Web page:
Senator Marsha Blackburn Stated That Senate Republicans Were Working On A Relief Bill Since July But Faced Opposition From Democrats Who Wanted To Include “Over 3 Trillion In Special Interest Giveaways” In The Relief Package.
Photo: U.S. Sen. Marsha Blackburn, R-Tenn.
The Center Square [By Vivian Jones]-
A $900 billion COVID-19 stimulus bill approved by both houses of Congress passed with opposition from five of the nine Republicans in Tennessee’s congressional delegation.
Tennessee U.S. Sen. Marsha Blackburn was one of six senators who voted against the stimulus package Monday night. She was joined in opposition by Tennessee U.S. Reps. Tim Burchett, Scott DesJarlais, Mark Green and John Rose.
“I cannot support nearly $2.4 trillion in spending that will make recovery even harder,” Blackburn said in a statement explaining her vote. “I have serious concerns with provisions buried in the 5,593 page bill, such as expanded visas, Pell grants for prisoners, and households with illegal aliens receiving economic impact payments.”
Blackburn said Senate Republicans have been working toward a relief bill since July but faced opposition from Democrats seeking to include “over $3 trillion in special interest giveaways” in the relief package.
The COVID-19 stimulus was attached to a $1.4 trillion omnibus spending bill to keep the federal government funded through September and avoid a shutdown.
While a proposed $160 billion for state and local governments was not included in the legislation, the omnibus bill does include $300 million for fisheries, $26 million for the Kennedy Center for the Performing Arts and $10 million for “gender programs” in Pakistan, among other spending items.
Members of Congress received the 5,593-page legislation negotiated in private by Congressional leadership only hours before they cast their votes.
Burchett criticized the process, explaining that as the bill was “negotiated behind closed doors,” there was not enough time to “effectively evaluate” it.
“We are sent here to represent our communities, but like so many other representatives, I was never given the opportunity to speak on behalf of East Tennesseans,” Burchett said. “It’s a disgrace Speaker Pelosi used her coronavirus package to con House members into voting for her progressive government funding bills.”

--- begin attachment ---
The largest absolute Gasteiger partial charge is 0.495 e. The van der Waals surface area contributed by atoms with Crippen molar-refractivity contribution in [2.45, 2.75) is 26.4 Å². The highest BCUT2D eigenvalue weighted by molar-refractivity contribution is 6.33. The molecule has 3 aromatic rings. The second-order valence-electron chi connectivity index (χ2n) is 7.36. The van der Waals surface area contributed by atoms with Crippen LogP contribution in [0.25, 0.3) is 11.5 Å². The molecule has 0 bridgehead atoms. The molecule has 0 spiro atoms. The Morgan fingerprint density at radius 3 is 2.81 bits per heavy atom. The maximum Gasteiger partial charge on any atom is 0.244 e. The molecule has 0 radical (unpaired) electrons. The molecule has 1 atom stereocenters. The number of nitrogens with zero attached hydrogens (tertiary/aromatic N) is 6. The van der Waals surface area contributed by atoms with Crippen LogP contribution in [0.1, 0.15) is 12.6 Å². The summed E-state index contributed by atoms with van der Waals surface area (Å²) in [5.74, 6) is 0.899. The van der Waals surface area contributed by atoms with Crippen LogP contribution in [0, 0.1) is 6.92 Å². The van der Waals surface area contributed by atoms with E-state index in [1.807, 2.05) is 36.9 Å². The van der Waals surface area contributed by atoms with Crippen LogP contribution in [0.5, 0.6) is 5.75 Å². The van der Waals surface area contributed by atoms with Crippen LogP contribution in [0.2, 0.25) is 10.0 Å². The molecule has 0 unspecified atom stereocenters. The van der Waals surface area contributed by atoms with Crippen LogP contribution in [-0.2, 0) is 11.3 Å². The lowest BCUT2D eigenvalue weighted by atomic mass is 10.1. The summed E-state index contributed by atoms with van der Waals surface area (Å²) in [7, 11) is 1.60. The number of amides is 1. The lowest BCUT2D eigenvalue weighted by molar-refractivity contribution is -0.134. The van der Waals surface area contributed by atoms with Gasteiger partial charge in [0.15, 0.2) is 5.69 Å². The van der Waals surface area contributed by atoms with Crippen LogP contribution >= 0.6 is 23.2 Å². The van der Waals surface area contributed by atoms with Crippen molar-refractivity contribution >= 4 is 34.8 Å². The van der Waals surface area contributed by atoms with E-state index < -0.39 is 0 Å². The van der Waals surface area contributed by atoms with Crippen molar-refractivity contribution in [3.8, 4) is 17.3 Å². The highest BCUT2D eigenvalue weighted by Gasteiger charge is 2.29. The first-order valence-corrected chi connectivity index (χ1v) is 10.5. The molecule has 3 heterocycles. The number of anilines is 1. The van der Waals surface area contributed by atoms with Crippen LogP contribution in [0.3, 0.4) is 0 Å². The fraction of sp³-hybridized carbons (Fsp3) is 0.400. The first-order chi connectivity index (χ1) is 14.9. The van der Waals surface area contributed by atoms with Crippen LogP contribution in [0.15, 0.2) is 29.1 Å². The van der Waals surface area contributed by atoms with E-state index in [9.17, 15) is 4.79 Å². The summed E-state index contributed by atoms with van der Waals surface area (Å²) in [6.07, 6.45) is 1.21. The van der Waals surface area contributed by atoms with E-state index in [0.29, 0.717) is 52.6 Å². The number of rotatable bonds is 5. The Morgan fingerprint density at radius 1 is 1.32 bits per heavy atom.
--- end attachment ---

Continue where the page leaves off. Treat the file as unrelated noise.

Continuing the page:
Green’s office called the bill an “irresponsibly bloated $2.3 trillion backroom pork barrel.”
“I think every American can agree they would like their Member of Congress to have more than six hours to read a 5,593 page, $2.3 trillion bill before voting to bankrupt our children and grandchildren,” Green said in a statement.
Rose said he opposed continued federal unemployment relief and direct stimulus payments, calling the bill’s passage a “swampy, closed-door, last-minute rush to spend our national treasure.”
“The $300 weekly unemployment supplement hurts American businesses by incentivizing workers to stay home and sending direct payments to families making up to $174,000 is a misallocation of aid that could have otherwise helped those individuals, hospitals, schools, and small businesses that are truly in need during this pandemic,” Rose said in a statement.
The $900 billion COVID-19 relief portion of the bill will provide a $280 billion second round of forgivable business loans through the Paycheck Protection Program. It also will provide direct payments of $600 to qualifying Americans, $300 a week in extended federal unemployment benefits and $82 billion in funding for colleges and schools reopening for in-person learning.
The stimulus also includes $15 billion for entertainment venues and movie theaters with significant revenue loss, $20 billion to make COVID-19 vaccines available for free to anyone who needs them, $13 billion for agriculture and $7 billion for broadband.
Outgoing U.S. Sen. Lamar Alexander supported the legislation, as did Tennessee Republican Reps. Chuck Fleischmann, David Kustoff and Phil Roe.
“While our system is not perfect, this legislation funds important priorities that provide relief to West Tennessee businesses, healthcare workers, and struggling Americans,” Kustoff said in a statement. “I look forward to President Trump signing this legislation into law and giving our nation much-needed relief.”